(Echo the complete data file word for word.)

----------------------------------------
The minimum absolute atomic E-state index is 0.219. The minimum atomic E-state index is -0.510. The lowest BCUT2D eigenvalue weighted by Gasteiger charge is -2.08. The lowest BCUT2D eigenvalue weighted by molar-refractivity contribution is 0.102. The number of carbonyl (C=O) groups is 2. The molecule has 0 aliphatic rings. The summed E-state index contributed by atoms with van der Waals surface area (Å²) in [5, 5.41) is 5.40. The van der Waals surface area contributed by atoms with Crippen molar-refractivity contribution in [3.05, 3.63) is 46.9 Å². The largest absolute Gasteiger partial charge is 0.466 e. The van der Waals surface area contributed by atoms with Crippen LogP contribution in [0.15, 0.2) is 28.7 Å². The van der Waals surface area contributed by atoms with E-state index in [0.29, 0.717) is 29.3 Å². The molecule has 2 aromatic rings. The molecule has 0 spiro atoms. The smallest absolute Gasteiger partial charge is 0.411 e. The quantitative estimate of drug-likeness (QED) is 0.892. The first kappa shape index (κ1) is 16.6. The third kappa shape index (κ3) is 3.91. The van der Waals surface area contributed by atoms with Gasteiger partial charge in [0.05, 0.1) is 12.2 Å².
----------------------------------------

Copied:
The minimum absolute atomic E-state index is 0.219. The minimum atomic E-state index is -0.510. The lowest BCUT2D eigenvalue weighted by Gasteiger charge is -2.08. The lowest BCUT2D eigenvalue weighted by molar-refractivity contribution is 0.102. The number of carbonyl (C=O) groups is 2. The molecule has 0 aliphatic rings. The summed E-state index contributed by atoms with van der Waals surface area (Å²) in [5, 5.41) is 5.40. The van der Waals surface area contributed by atoms with Crippen molar-refractivity contribution in [3.05, 3.63) is 46.9 Å². The largest absolute Gasteiger partial charge is 0.466 e. The van der Waals surface area contributed by atoms with Crippen LogP contribution in [0.15, 0.2) is 28.7 Å². The van der Waals surface area contributed by atoms with E-state index in [0.29, 0.717) is 29.3 Å². The molecule has 2 aromatic rings. The molecule has 0 spiro atoms. The smallest absolute Gasteiger partial charge is 0.411 e. The quantitative estimate of drug-likeness (QED) is 0.892. The first kappa shape index (κ1) is 16.6. The third kappa shape index (κ3) is 3.91. The van der Waals surface area contributed by atoms with Gasteiger partial charge in [0.05, 0.1) is 12.2 Å².